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For Senate staffers, the House is rarely seen as the land of opportunity.
But since November, the new House majority has drawn more than a half-dozen Senate Republican aides to jobs in the offices of GOP leadership or committees.
Traditionally, it’s much more common for House staffers to make the leap to the Senate, often considered more prestigious, or go to K Street. But aides say the lure of working in the majority, where they can play a key role in career-making legislation and potentially take home a bigger paycheck in more senior positions, is making that path more attractive.
“It’s probably always happened, but I don’t think we’ve seen concentration like this,” one Republican lobbyist said, adding, “Working in the majority is substantially more enjoyable.”
The fast pace can also be a draw.
“It’s a lot more fun,” one Republican leadership aide said.
For others, the decision to move to the House, or rejoin the House ranks, followed their boss’s retirement. In particular, staffers for former Sen. Judd Gregg (R-N.H.) have found a home in the House.
Laena Fallon, press secretary for House Majority Leader Eric Cantor (R-Va.), spent more than five years as an aide to Gregg, working her way up from staff assistant to communications director. But the New Hampshire native said her time in the Senate didn’t make it any easier of an adjustment to working on the other side of the Capitol.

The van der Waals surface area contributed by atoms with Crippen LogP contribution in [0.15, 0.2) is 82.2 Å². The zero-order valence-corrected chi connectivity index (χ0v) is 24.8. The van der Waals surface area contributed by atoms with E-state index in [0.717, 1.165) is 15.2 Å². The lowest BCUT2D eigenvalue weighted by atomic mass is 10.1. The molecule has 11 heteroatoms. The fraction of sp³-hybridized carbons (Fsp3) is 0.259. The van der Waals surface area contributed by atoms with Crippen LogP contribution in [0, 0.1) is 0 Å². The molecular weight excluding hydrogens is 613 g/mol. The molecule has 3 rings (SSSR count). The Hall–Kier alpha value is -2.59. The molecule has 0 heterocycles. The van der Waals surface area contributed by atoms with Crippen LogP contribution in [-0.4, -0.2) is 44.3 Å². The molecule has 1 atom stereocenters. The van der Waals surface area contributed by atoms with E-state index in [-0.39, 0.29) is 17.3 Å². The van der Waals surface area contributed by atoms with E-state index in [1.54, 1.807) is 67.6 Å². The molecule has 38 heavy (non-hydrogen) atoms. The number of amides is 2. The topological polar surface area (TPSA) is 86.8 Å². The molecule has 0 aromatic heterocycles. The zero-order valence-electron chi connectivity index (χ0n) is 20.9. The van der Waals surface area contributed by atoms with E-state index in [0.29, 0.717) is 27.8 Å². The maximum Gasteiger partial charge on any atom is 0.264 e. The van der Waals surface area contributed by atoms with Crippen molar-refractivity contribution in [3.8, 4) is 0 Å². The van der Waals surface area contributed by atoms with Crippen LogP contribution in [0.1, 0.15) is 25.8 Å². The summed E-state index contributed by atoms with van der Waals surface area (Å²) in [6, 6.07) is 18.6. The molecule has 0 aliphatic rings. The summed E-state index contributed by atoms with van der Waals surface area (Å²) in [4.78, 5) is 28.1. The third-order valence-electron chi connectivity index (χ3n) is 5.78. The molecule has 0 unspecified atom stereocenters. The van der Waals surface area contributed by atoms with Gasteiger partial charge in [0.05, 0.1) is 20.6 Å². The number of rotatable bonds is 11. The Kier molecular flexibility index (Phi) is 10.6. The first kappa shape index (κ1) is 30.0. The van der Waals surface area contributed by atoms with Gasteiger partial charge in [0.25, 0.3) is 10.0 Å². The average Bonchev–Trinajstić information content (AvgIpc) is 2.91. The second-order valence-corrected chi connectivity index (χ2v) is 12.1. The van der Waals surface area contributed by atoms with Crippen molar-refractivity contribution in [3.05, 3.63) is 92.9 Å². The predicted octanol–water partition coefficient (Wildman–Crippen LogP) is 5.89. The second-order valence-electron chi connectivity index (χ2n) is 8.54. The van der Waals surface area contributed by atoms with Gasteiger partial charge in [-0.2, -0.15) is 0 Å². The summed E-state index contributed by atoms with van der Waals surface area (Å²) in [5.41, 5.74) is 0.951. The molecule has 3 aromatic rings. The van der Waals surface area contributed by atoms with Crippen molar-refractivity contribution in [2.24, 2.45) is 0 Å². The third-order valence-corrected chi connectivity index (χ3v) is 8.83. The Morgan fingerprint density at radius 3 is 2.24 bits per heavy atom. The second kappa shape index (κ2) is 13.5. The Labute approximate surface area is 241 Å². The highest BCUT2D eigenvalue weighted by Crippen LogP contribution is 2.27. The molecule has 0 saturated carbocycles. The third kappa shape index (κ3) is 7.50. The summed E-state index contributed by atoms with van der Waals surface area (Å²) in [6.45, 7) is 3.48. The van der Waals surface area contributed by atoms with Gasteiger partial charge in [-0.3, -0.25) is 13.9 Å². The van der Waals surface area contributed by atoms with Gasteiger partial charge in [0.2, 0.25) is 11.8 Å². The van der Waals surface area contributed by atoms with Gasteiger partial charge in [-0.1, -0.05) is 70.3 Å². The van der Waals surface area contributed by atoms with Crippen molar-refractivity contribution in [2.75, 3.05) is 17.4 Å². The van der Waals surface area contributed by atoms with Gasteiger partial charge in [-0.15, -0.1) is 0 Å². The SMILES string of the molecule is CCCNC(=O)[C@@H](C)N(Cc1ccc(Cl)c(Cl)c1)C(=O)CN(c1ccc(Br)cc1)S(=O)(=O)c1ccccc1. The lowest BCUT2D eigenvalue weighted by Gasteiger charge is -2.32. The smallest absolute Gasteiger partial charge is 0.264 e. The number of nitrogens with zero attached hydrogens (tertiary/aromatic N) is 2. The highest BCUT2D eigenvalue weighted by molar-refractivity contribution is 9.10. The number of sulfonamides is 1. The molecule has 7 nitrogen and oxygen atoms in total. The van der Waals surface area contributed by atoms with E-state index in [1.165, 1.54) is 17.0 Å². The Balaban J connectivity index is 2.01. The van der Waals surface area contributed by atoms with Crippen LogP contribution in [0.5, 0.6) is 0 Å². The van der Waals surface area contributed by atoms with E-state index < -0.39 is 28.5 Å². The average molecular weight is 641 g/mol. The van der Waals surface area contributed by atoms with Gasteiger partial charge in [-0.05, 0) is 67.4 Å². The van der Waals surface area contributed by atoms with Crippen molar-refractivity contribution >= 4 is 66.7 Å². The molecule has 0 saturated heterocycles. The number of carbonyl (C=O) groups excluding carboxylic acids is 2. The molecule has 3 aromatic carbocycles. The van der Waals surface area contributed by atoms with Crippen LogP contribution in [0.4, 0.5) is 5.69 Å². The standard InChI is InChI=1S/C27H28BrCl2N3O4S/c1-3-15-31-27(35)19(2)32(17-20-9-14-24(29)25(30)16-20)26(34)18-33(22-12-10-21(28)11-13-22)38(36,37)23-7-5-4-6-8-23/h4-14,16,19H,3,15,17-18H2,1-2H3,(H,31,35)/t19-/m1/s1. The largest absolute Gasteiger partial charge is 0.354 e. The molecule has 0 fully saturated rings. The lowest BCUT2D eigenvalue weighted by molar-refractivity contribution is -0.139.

“I felt like being back to day one,” Fallon said. “I was getting lost in the Capitol again. I’d been in the Senate nearly six years, but all of a sudden I’m getting lost like an intern.”
Still, she likes the change of pace.
“The House doesn’t have the same grace or old-school style, institutional decorum, but it’s got so much energy and excitement and it’s really a lot of fun,” Fallon said.
The House also has been a draw for former Senate Budget Committee staffers who worked for Gregg, who served as chairman of the panel before his departure.
Roger Mahan, Nicole Foltz and Winnie Chang all left the Senate Budget Committee for the House. For Mahan and Chang it was a homecoming of sorts. Both staffers previously worked for the House Budget Committee.
Mahan is now working on budget policy for Cantor’s leadership office. Chang is working on the House Appropriations panel, and Foltz is working for the House Budget panel.